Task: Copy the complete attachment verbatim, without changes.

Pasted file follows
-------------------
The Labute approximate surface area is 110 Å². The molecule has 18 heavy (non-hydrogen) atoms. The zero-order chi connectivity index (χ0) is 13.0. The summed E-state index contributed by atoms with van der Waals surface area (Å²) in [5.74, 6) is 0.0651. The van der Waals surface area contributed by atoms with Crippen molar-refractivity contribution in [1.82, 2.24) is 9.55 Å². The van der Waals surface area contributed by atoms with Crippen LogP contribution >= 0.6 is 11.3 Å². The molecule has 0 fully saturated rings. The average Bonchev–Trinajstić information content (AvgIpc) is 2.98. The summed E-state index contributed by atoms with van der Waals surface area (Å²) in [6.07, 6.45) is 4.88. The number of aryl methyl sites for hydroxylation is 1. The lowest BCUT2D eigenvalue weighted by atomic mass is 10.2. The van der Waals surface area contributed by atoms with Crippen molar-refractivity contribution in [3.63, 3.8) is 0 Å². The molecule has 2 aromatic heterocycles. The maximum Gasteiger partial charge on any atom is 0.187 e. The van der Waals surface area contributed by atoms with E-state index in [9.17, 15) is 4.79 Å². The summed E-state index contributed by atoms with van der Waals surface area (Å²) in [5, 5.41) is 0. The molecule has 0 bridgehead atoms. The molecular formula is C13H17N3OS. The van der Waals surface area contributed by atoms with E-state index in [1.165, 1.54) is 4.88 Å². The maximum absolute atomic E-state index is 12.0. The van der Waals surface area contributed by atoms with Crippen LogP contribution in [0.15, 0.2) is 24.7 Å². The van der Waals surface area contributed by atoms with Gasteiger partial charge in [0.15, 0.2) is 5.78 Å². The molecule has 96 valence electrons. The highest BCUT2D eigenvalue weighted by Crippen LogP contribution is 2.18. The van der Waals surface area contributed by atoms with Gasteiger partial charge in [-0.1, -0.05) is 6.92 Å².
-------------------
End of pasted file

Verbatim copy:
The Labute approximate surface area is 110 Å². The molecule has 18 heavy (non-hydrogen) atoms. The zero-order chi connectivity index (χ0) is 13.0. The summed E-state index contributed by atoms with van der Waals surface area (Å²) in [5.74, 6) is 0.0651. The van der Waals surface area contributed by atoms with Crippen molar-refractivity contribution in [1.82, 2.24) is 9.55 Å². The van der Waals surface area contributed by atoms with Crippen LogP contribution >= 0.6 is 11.3 Å². The molecule has 0 fully saturated rings. The average Bonchev–Trinajstić information content (AvgIpc) is 2.98. The summed E-state index contributed by atoms with van der Waals surface area (Å²) in [6.07, 6.45) is 4.88. The number of aryl methyl sites for hydroxylation is 1. The lowest BCUT2D eigenvalue weighted by atomic mass is 10.2. The van der Waals surface area contributed by atoms with Crippen molar-refractivity contribution in [3.63, 3.8) is 0 Å². The molecule has 2 aromatic heterocycles. The maximum Gasteiger partial charge on any atom is 0.187 e. The van der Waals surface area contributed by atoms with E-state index in [9.17, 15) is 4.79 Å². The summed E-state index contributed by atoms with van der Waals surface area (Å²) in [5, 5.41) is 0. The molecule has 0 bridgehead atoms. The molecular formula is C13H17N3OS. The van der Waals surface area contributed by atoms with E-state index in [1.165, 1.54) is 4.88 Å². The maximum absolute atomic E-state index is 12.0. The van der Waals surface area contributed by atoms with Crippen LogP contribution in [0.15, 0.2) is 24.7 Å². The van der Waals surface area contributed by atoms with Gasteiger partial charge in [0.15, 0.2) is 5.78 Å². The molecule has 96 valence electrons. The highest BCUT2D eigenvalue weighted by Crippen LogP contribution is 2.18. The van der Waals surface area contributed by atoms with Gasteiger partial charge in [-0.1, -0.05) is 6.92 Å².